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You turn to Democracy Now! for ad-free news you can trust. Maybe you come for our daily headlines. Maybe you come for in-depth stories that expose government and corporate abuses of power. Today Democracy Now! is celebrating our 23rd birthday. For over two decades, we've produced our daily news hour without ads, government funding or corporate underwriting. How is this possible? Only with your support. Right now, in honor of Democracy Now!'s birthday, every donation we receive will be tripled by a generous supporter. This means if you give $30 today, Democracy Now! will get $90 to support our daily news hour. Please do your part. It takes just a couple of minutes to make sure that Democracy Now! is there for you and everybody else. Thank you! -Amy Goodman
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Secretary of State Mike Pompeo is preparing to head back to North Korea to meet with North Korean leader Kim Jong-un. The trip comes as a number of news reports—citing unnamed U.S. intelligence officials—are raising questions about Kim’s commitment to denuclearize.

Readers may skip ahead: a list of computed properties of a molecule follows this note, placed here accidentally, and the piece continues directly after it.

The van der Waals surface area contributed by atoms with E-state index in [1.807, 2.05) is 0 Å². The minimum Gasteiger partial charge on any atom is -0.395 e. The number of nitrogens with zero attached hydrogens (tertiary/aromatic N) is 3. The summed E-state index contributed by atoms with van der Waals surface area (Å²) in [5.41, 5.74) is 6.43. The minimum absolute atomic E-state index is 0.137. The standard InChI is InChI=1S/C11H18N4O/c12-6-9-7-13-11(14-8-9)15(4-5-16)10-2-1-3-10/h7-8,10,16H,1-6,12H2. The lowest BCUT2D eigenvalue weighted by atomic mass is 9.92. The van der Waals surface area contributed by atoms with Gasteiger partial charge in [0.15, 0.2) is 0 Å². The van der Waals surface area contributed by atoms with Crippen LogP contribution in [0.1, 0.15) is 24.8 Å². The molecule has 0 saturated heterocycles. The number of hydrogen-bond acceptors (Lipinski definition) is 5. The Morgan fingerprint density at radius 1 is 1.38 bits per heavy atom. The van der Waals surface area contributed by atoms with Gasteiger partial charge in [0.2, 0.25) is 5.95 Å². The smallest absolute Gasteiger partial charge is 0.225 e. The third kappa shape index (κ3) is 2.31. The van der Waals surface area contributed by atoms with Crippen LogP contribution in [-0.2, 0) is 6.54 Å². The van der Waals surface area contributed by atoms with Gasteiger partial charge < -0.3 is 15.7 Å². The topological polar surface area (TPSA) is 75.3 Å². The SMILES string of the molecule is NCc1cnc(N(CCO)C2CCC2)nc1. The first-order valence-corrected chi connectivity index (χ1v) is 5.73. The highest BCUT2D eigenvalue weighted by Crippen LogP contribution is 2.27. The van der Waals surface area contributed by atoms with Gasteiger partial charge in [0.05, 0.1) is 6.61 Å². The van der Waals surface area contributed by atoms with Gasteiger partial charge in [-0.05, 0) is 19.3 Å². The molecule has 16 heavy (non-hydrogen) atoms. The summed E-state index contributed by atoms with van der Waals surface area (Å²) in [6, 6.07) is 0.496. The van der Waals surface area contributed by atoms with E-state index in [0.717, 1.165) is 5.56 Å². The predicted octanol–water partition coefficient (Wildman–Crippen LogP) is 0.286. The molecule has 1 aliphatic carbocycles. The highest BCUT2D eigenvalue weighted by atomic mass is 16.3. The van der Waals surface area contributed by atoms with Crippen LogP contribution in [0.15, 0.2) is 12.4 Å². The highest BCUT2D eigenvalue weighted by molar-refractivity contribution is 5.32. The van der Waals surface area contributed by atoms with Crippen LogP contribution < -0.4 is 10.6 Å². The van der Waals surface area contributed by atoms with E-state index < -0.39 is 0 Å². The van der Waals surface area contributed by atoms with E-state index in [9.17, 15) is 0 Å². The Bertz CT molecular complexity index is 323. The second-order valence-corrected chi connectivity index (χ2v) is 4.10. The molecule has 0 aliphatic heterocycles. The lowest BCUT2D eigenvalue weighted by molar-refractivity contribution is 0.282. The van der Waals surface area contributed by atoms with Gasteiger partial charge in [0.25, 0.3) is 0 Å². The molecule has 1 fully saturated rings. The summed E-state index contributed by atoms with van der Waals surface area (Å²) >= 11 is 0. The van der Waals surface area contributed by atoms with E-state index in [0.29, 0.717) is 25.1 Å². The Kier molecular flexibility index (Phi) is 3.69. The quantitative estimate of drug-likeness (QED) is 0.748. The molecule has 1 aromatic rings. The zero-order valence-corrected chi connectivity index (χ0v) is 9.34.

The United Nations is urging Jordan to keep its border open as more than 270,000 Syrians have fled the southwestern city of Daraa due to fierce fighting. At least 40,000 Syrians are currently massed near the border with Jordan trying to reach safety. Meanwhile, the Israeli military is sending armored and artillery forces into the Israeli-occupied Syrian territory of the Golan Heights.
In immigration news, a federal judge has ruled the Trump administration may not arbitrarily detain people seeking asylum. The judge ruled asylum seekers who have passed a credible fear interview should be given humanitarian parole, not indefinite detention. The suit was brought by the American Civil Liberties Union, Human Rights First and the Center for Gender and Refugee Studies.
The Department of Health and Human Services is refusing to disclose how many migrant children separated from their parents at the border they are still holding. Last week, HHS Secretary Alex Azar said 2,047 separated minors were still in the care of the Office of Refugee Resettlement. But the department has refused to give updated numbers even though the Trump administration is facing a July 10 court-imposed deadline to reunite all separated children under the age of 5 with their parents.
In Los Angeles, 18 people were arrested on Monday during a protest outside the U.S. Immigration and Customs Enforcement office.